Fesko's Beyond Calvin (7): An Addendum on Transforming Texts
As an addendum to my last post, in which I pointed to Fesko's transformation of Calvin's text, I point now to a similar phenomenon in an earlier publication but in a very similar context. I do so in order to accent the programmatic nature of this way of handling texts, and to illustrate the real problem of a justification-centrism which can see almost nothing but aspects of justification in biblical texts which speak positively of obedience, works, perseverance, and eternal life. While in this example Fesko doesn't change the actual text of the author, his reading of it is controlled by the same justification-centrism concern that shapes his reading of Calvin. In this earlier instance, found in his book on justification, Fesko transforms the argument not of an older Reformed theologian but of a respected contemporary writer, G. K. Beale, but it is the same hermeneutical issue with the same theological result.
The biblical text in question this time is Rev. 19:8. The passage, starting with v. 6, reads as follows (ESV): "Then I heard what seemed to be the voice of a great multitude, like the roar of many waters and like the sound of mighty peals of thunder, crying out: Hallelujah! For the Lord our God the Almighty reigns. Let us rejoice and exult and give him the glory, for the marriage of the Lamb has come, and his Bride has made herself ready; it was granted her to clothe herself with fine linen, bright and pure - for the fine linen is the righteous deeds of the saints."
Note that the text states explicitly that the "fine linen" is "the righteous deeds of the saints." In his book, Justification, Fesko still finds imputation in this, and he cites Beale in support. First, Fesko's explanation:
"We must realize that the righteous deeds of the saints originate with God, not with the believer. Moreover, that the deeds are given to the saints is evident in both Isaiah 61:10 and Revelation 19:8. When we correlate these data with Revelation 20:11-15 and the book of life of the Lamb that was slain (Rev. 20:12; 13:8), what emerges is that it is the obedience, or righteousness, of Christ that is imputed that is the ground of judgment for the believer. We see the same wedding-garment imagery connected with the work of Christ in Paul [Eph. 5:25-27 quoted here-MG]. The bride of Christ, then, is clothed in righteousness which by imputation is the righteous deeds of the saints" (327, emphases mine).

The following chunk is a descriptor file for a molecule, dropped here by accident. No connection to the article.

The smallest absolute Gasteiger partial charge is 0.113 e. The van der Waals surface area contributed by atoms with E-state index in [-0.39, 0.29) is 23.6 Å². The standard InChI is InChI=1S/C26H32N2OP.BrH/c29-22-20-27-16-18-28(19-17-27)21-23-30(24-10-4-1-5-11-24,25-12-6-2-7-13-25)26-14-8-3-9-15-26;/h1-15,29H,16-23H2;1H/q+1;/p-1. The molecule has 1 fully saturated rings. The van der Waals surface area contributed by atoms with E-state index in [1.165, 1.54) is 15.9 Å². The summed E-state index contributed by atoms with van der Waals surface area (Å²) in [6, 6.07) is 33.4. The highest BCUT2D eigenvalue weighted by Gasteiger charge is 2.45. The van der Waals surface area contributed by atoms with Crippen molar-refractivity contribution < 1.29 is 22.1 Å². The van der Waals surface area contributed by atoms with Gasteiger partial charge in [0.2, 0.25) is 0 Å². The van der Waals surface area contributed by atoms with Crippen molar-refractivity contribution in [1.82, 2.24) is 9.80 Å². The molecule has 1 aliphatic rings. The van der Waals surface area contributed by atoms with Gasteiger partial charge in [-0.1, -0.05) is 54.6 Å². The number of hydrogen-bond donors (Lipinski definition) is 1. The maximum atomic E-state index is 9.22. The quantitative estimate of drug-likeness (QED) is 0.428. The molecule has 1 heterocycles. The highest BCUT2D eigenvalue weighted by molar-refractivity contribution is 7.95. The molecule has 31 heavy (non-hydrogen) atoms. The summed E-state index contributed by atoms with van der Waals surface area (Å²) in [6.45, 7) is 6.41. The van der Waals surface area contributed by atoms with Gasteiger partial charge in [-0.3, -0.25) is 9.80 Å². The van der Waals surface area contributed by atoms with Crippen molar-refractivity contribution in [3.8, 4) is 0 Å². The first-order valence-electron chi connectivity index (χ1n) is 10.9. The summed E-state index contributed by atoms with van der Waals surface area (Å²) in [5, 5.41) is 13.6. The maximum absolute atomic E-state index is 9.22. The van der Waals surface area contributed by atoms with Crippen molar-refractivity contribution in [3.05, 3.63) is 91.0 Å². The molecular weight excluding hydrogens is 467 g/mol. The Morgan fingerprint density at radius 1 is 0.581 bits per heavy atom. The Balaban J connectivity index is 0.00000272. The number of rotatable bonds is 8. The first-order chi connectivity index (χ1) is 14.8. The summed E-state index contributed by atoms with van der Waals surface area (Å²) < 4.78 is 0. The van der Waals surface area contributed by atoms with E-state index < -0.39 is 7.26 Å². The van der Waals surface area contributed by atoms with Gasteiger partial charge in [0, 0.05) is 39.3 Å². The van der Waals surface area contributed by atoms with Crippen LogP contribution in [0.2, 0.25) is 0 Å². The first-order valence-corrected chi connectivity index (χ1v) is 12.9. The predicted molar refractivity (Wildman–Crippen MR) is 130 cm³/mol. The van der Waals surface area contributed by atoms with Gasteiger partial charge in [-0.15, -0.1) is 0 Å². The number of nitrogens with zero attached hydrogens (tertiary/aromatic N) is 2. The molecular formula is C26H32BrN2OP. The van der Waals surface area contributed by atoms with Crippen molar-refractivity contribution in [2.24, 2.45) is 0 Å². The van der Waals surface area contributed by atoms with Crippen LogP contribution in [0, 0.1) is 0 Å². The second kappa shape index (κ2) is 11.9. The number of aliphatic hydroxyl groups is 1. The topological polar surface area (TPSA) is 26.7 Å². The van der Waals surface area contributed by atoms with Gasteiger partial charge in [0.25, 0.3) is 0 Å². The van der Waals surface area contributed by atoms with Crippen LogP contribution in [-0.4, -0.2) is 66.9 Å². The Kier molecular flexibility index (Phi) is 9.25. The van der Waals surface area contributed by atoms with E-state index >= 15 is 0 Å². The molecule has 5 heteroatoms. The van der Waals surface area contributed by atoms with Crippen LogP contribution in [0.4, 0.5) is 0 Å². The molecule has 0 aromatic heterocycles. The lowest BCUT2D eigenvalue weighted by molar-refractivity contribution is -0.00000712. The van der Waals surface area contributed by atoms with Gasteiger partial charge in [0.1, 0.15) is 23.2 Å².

At the end of the quotation from Eph. 5, Fesko footnotes "Beale, Revelation, 942," and it seems likely that Beale is his support for connecting Isaiah to Revelation 19 as well, though this is not indicated. Now we turn, then, to Beale's commentary on Revelation, to which Fesko appeals in support. Beale's discussion of the "wedding clothes" covers pp. 934-44. Here are some of Beale's remarks:
"If Mounce's line of thought is on the right track, then it would be better to view vv 7-8 as indicating that a transformed life of good works (though certainly not perfection) is not only 'the proper response' to justification but a necessary external response or 'badge' required before entrance to the wedding of the Lamb is granted. Theologically, this would mean that justification is the causal necessary condition for entrance into the eternal kingdom, but good works are a noncausal necessary condition. In this regard, cf. also Rom. 2:6-8; 2 Cor. 11:2" (935).
"Without exception receiving white clothes elsewhere in the Apocalypse precisely conveys the idea of purity resulting from a test of persevering faith (see on 3:5-6). Therefore, the white clothes here should be equated not with the 'righteous deeds' of perseverance, as in the view described above, but with the reward or result of such deeds. In this light the final clause of v 8 could be interpretatively paraphrased as 'the fine linen is the reward for (or result of) the righteous deeds of the saints.' Another viable translation would be 'the linen is the deeds putting right [acquitting, vindicating] the saints' (taking 'of the saints' as objective genitive rather than subjective genitive ['righteous deeds performed by the saints']). Yet another viable rendering would be 'just judgments on behalf of the saints.'